By: Jefferson Webb
Although I’ve heard some criticism expressed in the Historical European Martial Arts community within the past few years of the sport of the Medieval Armored Combat such as what we see in the Armored Combat League or in the International Medieval Combat Federation, there are some key points that we can learn from such a sport.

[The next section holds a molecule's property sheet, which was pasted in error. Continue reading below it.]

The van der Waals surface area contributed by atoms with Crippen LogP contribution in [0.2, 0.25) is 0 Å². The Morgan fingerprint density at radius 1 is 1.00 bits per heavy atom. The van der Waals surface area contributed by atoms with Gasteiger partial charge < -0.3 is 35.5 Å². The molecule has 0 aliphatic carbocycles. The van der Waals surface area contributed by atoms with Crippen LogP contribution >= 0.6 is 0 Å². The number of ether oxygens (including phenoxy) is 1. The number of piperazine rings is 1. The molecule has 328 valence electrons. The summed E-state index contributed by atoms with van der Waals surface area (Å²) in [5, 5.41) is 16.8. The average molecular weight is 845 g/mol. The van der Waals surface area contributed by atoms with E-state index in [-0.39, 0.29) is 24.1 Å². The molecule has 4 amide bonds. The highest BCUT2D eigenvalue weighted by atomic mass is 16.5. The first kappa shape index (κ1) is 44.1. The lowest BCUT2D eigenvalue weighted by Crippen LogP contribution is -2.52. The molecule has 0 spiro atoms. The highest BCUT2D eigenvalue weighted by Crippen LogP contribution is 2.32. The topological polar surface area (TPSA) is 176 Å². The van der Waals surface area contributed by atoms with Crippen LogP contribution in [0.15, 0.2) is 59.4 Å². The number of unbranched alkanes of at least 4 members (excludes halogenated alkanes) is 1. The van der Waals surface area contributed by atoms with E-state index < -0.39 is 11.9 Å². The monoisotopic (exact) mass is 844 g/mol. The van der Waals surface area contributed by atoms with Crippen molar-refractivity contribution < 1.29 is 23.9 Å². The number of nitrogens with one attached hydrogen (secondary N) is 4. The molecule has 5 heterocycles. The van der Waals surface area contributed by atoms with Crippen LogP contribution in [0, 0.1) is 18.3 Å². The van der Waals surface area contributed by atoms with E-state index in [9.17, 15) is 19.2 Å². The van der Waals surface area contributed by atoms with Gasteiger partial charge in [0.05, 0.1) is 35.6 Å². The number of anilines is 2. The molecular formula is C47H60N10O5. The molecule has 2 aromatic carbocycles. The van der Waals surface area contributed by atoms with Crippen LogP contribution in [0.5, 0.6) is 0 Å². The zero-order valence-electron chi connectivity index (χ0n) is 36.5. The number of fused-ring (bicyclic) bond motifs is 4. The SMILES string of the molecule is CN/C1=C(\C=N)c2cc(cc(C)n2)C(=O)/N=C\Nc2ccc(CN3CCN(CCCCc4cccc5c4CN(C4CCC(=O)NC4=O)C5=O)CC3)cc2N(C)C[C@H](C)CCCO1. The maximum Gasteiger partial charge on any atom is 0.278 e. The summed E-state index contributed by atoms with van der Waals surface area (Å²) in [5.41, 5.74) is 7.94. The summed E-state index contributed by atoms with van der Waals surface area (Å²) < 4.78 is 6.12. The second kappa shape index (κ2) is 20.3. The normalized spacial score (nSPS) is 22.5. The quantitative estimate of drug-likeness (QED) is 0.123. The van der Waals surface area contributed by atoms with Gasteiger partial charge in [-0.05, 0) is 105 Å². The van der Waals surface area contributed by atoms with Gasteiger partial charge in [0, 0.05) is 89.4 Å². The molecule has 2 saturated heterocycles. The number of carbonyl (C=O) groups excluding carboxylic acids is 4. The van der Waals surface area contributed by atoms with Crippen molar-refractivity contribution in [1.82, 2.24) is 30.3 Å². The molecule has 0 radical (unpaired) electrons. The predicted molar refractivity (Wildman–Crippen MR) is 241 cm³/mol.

Let’s look at some of the, perhaps a bit unrealistic aspects of the sport first. Now, it needs to be mentioned that any sport needs rules, and while the average spectator unfamiliar with the sport of armored combat may think there are no rules, there are a number of them. One of these rules that changes how these men fight as opposed to actual Medieval and Renaissance armored combat was conducted is that there are no thrusts allowed in the sport of armored combat. This is for participant safety, and while we do thrust in my H.E.M.A. school, it’s understandable. We see fighters making what would be cutting / slashing strikes with their various types of swords against armored opponents, and it is common knowledge that of course this does little to nothing (in terms of causing death or injury) to an armored warrior of the period. With a sword, thrusts were used in the gaps and through the visor to defeat your armored opponent. Of course, there was also getting them to the ground and “finishing him rightly,” with a dagger/roundel. Read the rest of this page »